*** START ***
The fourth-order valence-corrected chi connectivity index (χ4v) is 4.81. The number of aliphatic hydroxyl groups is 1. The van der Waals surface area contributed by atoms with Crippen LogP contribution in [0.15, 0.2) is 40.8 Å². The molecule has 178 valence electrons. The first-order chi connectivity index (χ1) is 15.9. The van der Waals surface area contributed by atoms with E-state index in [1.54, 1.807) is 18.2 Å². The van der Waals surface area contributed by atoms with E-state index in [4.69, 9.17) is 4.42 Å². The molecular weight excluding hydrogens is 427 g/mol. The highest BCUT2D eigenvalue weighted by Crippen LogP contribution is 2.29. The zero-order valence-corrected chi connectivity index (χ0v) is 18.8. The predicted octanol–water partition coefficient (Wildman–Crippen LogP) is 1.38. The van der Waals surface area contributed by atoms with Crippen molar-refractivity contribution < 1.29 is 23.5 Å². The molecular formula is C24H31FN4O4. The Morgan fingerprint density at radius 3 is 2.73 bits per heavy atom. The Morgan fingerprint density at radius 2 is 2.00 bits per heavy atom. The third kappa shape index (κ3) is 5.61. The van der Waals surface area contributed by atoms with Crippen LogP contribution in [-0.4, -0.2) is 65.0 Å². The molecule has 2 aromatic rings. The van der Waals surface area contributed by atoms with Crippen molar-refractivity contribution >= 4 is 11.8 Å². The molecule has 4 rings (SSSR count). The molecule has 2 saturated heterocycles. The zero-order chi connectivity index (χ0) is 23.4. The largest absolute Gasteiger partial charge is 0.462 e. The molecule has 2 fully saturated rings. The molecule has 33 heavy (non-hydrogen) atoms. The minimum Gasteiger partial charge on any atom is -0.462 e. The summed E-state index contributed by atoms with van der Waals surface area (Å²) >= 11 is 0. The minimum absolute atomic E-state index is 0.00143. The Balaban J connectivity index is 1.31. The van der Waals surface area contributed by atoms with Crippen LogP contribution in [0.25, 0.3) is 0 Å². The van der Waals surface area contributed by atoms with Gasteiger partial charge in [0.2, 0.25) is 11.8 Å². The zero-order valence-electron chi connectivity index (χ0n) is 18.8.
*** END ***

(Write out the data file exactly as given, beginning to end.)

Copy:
The fourth-order valence-corrected chi connectivity index (χ4v) is 4.81. The number of aliphatic hydroxyl groups is 1. The van der Waals surface area contributed by atoms with Crippen LogP contribution in [0.15, 0.2) is 40.8 Å². The molecule has 178 valence electrons. The first-order chi connectivity index (χ1) is 15.9. The van der Waals surface area contributed by atoms with E-state index in [1.54, 1.807) is 18.2 Å². The van der Waals surface area contributed by atoms with E-state index in [4.69, 9.17) is 4.42 Å². The molecular weight excluding hydrogens is 427 g/mol. The highest BCUT2D eigenvalue weighted by Crippen LogP contribution is 2.29. The zero-order valence-corrected chi connectivity index (χ0v) is 18.8. The predicted octanol–water partition coefficient (Wildman–Crippen LogP) is 1.38. The van der Waals surface area contributed by atoms with Crippen molar-refractivity contribution < 1.29 is 23.5 Å². The molecular formula is C24H31FN4O4. The Morgan fingerprint density at radius 3 is 2.73 bits per heavy atom. The Morgan fingerprint density at radius 2 is 2.00 bits per heavy atom. The third kappa shape index (κ3) is 5.61. The van der Waals surface area contributed by atoms with Crippen LogP contribution in [-0.4, -0.2) is 65.0 Å². The molecule has 2 aromatic rings. The van der Waals surface area contributed by atoms with Crippen molar-refractivity contribution >= 4 is 11.8 Å². The molecule has 4 rings (SSSR count). The molecule has 2 saturated heterocycles. The zero-order chi connectivity index (χ0) is 23.4. The largest absolute Gasteiger partial charge is 0.462 e. The molecule has 2 fully saturated rings. The molecule has 33 heavy (non-hydrogen) atoms. The minimum Gasteiger partial charge on any atom is -0.462 e. The summed E-state index contributed by atoms with van der Waals surface area (Å²) >= 11 is 0. The minimum absolute atomic E-state index is 0.00143. The Balaban J connectivity index is 1.31. The van der Waals surface area contributed by atoms with Crippen LogP contribution in [0.25, 0.3) is 0 Å². The van der Waals surface area contributed by atoms with Gasteiger partial charge in [0.2, 0.25) is 11.8 Å². The zero-order valence-electron chi connectivity index (χ0n) is 18.8.